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Prognostic ROC Curves: A Method for Representing the Overall Discriminative Capacity of Binary Markers with Right-Censored Time-to-Event Endpoints

Combescure, Christophea; Perneger, Thomas V.b; Weber, Damien C.c; Daurès, Jean-Pierred; Foucher, Yohanne,f

Epidemiology:
doi: 10.1097/EDE.0000000000000004
Methods
Abstract

Survival curves are a popular tool for representing the association between a binary marker and the risk of an event. The separation between the survival curves in patients with a positive marker (high-risk group) and a negative marker (low-risk group) reflects the prognostic ability of the marker. In this article, we propose an alternative graphical approach to represent the discriminative capacity of the marker—a receiver operating characteristic (ROC) curve, tentatively named prognostic ROC curve—obtained by plotting 1 minus the survival in the high-risk group against 1 minus the survival in the low-risk group. The area under the curve corresponds to the probability that a patient in the low-risk group has a longer lifetime than a patient in the high-risk group. The prognostic ROC curve provides complementary information compared with survival curves. However, when the survival functions do not reach 0, the prognostic ROC curve is incomplete. We show how a range of possible values for the area under the curve can be derived in this situation. A simulation study is performed to analyze the accuracy of this methodology, which is also illustrated by applications to the survival of patients with brain metastases and survival of kidney transplant recipients.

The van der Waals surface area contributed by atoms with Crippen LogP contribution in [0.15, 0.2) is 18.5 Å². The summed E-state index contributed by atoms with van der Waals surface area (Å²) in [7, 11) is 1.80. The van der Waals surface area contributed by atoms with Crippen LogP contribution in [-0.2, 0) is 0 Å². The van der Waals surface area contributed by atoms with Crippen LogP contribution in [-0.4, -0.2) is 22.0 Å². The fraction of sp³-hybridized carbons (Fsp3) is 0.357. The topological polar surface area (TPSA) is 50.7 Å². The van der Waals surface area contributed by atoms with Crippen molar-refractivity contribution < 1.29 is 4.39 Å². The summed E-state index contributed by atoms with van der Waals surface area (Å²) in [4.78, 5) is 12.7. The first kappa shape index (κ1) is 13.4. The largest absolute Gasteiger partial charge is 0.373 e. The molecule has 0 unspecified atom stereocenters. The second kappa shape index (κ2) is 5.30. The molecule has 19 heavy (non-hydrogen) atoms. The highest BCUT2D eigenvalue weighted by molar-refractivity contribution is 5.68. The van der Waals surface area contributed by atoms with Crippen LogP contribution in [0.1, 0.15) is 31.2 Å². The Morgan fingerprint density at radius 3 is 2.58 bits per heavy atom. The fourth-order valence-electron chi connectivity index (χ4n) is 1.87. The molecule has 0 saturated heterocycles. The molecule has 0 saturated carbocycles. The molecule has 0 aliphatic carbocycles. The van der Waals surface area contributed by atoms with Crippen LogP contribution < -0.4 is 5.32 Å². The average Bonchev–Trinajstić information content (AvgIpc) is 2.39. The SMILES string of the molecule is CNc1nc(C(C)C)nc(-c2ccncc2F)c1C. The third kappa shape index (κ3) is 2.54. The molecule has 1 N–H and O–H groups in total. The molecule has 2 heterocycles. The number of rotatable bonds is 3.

Author Information

From the aCRC and Division of Clinical Epidemiology, Department of Health and Community Medicine, University of Geneva, University Hospitals of Geneva, Geneva, Switzerland; bDivision of Clinical Epidemiology, Department of Health and Community Medicine, University of Geneva, University Hospitals of Geneva, Geneva, Switzerland; cDepartment of Radiation-Oncology, University Hospitals of Geneva, Geneva, Switzerland; dLaboratoire de Biostatistique, Institut Universitaire de Recherche Clinique, Université Montpellier I, Montpellier, France; eLaboratoire de Biostatistique, Recherche Clinique et Mesures Subjective en Santé, Université de Nantes, Nantes, France; and fITUN, Inserm, Nantes, France.

The authors report no conflicts of interest.

This work was partially supported by a grant from the French National Agency of Research (ANR-11-JSV1-0008-01). The data collection in the cohort DIVAT is supported by Roche laboratory.

Supplemental digital content is available through direct URL citations in the HTML and PDF versions of this article (www.epidem.com). This content is not peer-reviewed or copy-edited; it is the sole responsibility of the author.

Correspondence: Christophe Combescure, Division of clinical epidemiology, University Hospital of Geneva, Rue Gabrielle Perret-Gentil 6, 1211 Geneva, Switzerland. E-mail: christophe.combescure@hcuge.ch.

© 2014 by Lippincott Williams & Wilkins, Inc